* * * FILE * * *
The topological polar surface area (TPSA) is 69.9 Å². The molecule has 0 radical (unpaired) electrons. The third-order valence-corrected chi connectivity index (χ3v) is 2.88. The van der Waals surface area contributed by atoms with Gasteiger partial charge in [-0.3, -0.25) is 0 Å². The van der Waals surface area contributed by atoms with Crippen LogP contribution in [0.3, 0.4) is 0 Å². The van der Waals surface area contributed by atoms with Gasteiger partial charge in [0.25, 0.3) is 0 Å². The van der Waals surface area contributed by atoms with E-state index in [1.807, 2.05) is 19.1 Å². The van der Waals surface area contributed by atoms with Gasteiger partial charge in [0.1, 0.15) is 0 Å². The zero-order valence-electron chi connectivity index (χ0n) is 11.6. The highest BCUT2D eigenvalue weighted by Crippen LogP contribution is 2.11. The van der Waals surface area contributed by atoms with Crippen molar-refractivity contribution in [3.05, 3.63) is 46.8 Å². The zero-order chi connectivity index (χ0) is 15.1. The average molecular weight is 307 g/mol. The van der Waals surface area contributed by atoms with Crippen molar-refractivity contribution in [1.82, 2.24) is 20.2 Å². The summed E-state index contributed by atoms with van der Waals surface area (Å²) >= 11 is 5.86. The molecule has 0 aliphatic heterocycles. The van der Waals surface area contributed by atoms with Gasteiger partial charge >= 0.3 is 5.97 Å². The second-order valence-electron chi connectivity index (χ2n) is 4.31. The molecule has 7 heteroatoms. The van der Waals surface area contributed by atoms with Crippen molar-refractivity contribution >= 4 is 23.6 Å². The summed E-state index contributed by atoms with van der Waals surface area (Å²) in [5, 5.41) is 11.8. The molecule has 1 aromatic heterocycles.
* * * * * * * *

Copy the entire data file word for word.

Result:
The topological polar surface area (TPSA) is 69.9 Å². The molecule has 0 radical (unpaired) electrons. The third-order valence-corrected chi connectivity index (χ3v) is 2.88. The van der Waals surface area contributed by atoms with Gasteiger partial charge in [-0.3, -0.25) is 0 Å². The van der Waals surface area contributed by atoms with Crippen LogP contribution in [0.3, 0.4) is 0 Å². The van der Waals surface area contributed by atoms with Gasteiger partial charge in [0.25, 0.3) is 0 Å². The van der Waals surface area contributed by atoms with E-state index in [1.807, 2.05) is 19.1 Å². The van der Waals surface area contributed by atoms with Gasteiger partial charge in [0.1, 0.15) is 0 Å². The zero-order valence-electron chi connectivity index (χ0n) is 11.6. The highest BCUT2D eigenvalue weighted by Crippen LogP contribution is 2.11. The van der Waals surface area contributed by atoms with Crippen molar-refractivity contribution in [3.05, 3.63) is 46.8 Å². The zero-order chi connectivity index (χ0) is 15.1. The average molecular weight is 307 g/mol. The van der Waals surface area contributed by atoms with Crippen molar-refractivity contribution in [1.82, 2.24) is 20.2 Å². The summed E-state index contributed by atoms with van der Waals surface area (Å²) >= 11 is 5.86. The molecule has 0 aliphatic heterocycles. The van der Waals surface area contributed by atoms with Gasteiger partial charge >= 0.3 is 5.97 Å². The second-order valence-electron chi connectivity index (χ2n) is 4.31. The molecule has 7 heteroatoms. The van der Waals surface area contributed by atoms with Crippen molar-refractivity contribution >= 4 is 23.6 Å². The summed E-state index contributed by atoms with van der Waals surface area (Å²) in [5, 5.41) is 11.8. The molecule has 1 aromatic heterocycles.